When a client injured in a motor vehicle collision retains our firm, we always review their own automobile insurance policy. “But the other driver caused the collision, so why do we need to review my policy?” We’re often asked. Good question.
Many times, folks have coverages available under their auto policy that provides benefits in addition to monies recoverable from the responsible motorist’s insurance policy. For example, many auto insurers offer “medical payments” coverage. This is a no-fault coverage that provides reimbursement for medical expenses. This is true even though we ultimately reach a settlement with the responsible motorist’s auto insurer on our client’s liability claim (which includes payments for medical expenses, loss of earnings and pain and suffering damages). Or the other driver was underinsured, meaning our client’s damages exceed the liability limits of the responsible motorist, in which case our client may pursue an underinsured motorist claim. Sometimes, the responsible driver was uninsured, so our client’s only insurance remedy is to pursue a claim under their own uninsured motorist coverage.
“But I don’t want to use my coverages,” some will say. “That’s fine, but do yourself a favor: Call your agent and cancel the coverages,” we respond.
“Why would I want to do that?”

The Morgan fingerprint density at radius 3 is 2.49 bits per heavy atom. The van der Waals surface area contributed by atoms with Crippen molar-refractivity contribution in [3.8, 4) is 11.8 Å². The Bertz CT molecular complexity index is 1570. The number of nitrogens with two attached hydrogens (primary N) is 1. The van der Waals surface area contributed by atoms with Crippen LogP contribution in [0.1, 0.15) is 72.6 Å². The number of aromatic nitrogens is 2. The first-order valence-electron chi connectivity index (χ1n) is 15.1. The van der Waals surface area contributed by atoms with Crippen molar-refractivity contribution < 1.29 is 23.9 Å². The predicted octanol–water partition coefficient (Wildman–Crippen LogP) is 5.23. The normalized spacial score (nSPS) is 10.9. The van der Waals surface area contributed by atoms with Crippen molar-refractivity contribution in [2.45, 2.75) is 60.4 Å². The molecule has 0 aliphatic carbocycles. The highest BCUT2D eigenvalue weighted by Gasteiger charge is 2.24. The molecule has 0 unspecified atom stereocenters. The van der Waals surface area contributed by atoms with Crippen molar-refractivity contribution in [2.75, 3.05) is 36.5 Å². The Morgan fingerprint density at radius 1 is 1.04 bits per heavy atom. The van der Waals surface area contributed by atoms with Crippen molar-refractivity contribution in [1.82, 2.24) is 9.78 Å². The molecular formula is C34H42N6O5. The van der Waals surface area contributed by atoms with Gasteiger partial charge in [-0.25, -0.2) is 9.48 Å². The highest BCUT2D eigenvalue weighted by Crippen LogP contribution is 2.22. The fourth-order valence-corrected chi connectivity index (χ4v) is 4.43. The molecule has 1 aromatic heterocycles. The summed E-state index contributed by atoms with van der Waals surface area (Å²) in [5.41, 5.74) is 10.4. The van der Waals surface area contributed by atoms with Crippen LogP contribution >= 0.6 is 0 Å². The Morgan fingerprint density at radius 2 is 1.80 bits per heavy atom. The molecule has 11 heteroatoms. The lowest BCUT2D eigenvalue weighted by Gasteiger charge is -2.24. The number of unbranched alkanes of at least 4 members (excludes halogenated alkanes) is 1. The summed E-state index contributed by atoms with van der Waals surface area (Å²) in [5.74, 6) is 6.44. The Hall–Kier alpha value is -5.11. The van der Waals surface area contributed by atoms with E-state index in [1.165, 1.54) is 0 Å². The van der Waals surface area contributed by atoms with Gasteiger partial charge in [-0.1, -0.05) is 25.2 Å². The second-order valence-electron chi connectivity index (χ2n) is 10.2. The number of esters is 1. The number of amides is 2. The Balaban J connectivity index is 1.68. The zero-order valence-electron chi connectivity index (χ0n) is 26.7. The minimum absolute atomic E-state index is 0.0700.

“Why would you pay for insurance you refuse to use? You might as well just cancel the coverage and save a few premium dollars in the process,” we reply.
“I’m worried that my insurance company will raise my rates.”
Fortunately, the Arizona State Legislature stepped in to give insurance consumers access to the coverages for which they paid a premium without fear of retaliation. In 1987, the legislature passed A.R.S. §20-263(A), which prohibits an auto insurer from increasing a premium if the collision was “not caused or significantly contributed to by the actions of the insured.” So unless you caused, or were the significant cause of the collision, your insurer can not increase your premiums if you pursue any benefits through your own policy.
We have never sold insurance and never will. And while we don’t believe in overinsuring, we should all carry ample automobile insurance coverages to protect ourselves and our families from harm caused by other motorists who may have little or no insurance coverage. Thanks to our own legislature, we may do so without worrying about whether our insurer will retaliate against us and raise our rates.
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